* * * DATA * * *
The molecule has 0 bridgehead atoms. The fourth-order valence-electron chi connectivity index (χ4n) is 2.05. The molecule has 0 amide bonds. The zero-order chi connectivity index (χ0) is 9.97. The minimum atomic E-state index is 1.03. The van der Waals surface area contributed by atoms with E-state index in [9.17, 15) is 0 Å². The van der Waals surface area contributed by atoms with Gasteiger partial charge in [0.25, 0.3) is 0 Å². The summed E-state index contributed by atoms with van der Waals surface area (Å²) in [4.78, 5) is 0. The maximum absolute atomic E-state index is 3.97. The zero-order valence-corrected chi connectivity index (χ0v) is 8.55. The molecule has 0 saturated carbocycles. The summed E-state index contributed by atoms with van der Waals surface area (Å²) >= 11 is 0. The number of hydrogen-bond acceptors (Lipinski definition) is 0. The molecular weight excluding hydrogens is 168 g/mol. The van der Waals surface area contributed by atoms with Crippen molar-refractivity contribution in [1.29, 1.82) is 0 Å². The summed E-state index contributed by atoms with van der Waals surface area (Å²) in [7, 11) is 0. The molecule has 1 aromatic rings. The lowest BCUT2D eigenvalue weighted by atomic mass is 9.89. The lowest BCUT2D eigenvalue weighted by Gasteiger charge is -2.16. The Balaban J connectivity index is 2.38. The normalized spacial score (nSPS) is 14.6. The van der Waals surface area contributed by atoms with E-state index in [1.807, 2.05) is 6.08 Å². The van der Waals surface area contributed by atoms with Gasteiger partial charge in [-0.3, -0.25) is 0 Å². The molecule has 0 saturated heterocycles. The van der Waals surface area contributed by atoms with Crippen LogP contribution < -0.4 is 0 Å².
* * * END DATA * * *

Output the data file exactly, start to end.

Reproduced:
The molecule has 0 bridgehead atoms. The fourth-order valence-electron chi connectivity index (χ4n) is 2.05. The molecule has 0 amide bonds. The zero-order chi connectivity index (χ0) is 9.97. The minimum atomic E-state index is 1.03. The van der Waals surface area contributed by atoms with E-state index in [9.17, 15) is 0 Å². The van der Waals surface area contributed by atoms with Gasteiger partial charge in [0.25, 0.3) is 0 Å². The summed E-state index contributed by atoms with van der Waals surface area (Å²) in [4.78, 5) is 0. The maximum absolute atomic E-state index is 3.97. The zero-order valence-corrected chi connectivity index (χ0v) is 8.55. The molecule has 0 saturated carbocycles. The summed E-state index contributed by atoms with van der Waals surface area (Å²) >= 11 is 0. The number of hydrogen-bond acceptors (Lipinski definition) is 0. The molecular weight excluding hydrogens is 168 g/mol. The van der Waals surface area contributed by atoms with Crippen molar-refractivity contribution in [1.29, 1.82) is 0 Å². The summed E-state index contributed by atoms with van der Waals surface area (Å²) in [7, 11) is 0. The molecule has 1 aromatic rings. The lowest BCUT2D eigenvalue weighted by atomic mass is 9.89. The lowest BCUT2D eigenvalue weighted by Gasteiger charge is -2.16. The Balaban J connectivity index is 2.38. The normalized spacial score (nSPS) is 14.6. The van der Waals surface area contributed by atoms with E-state index in [1.807, 2.05) is 6.08 Å². The van der Waals surface area contributed by atoms with Gasteiger partial charge in [-0.3, -0.25) is 0 Å². The molecule has 0 saturated heterocycles. The van der Waals surface area contributed by atoms with Crippen LogP contribution < -0.4 is 0 Å².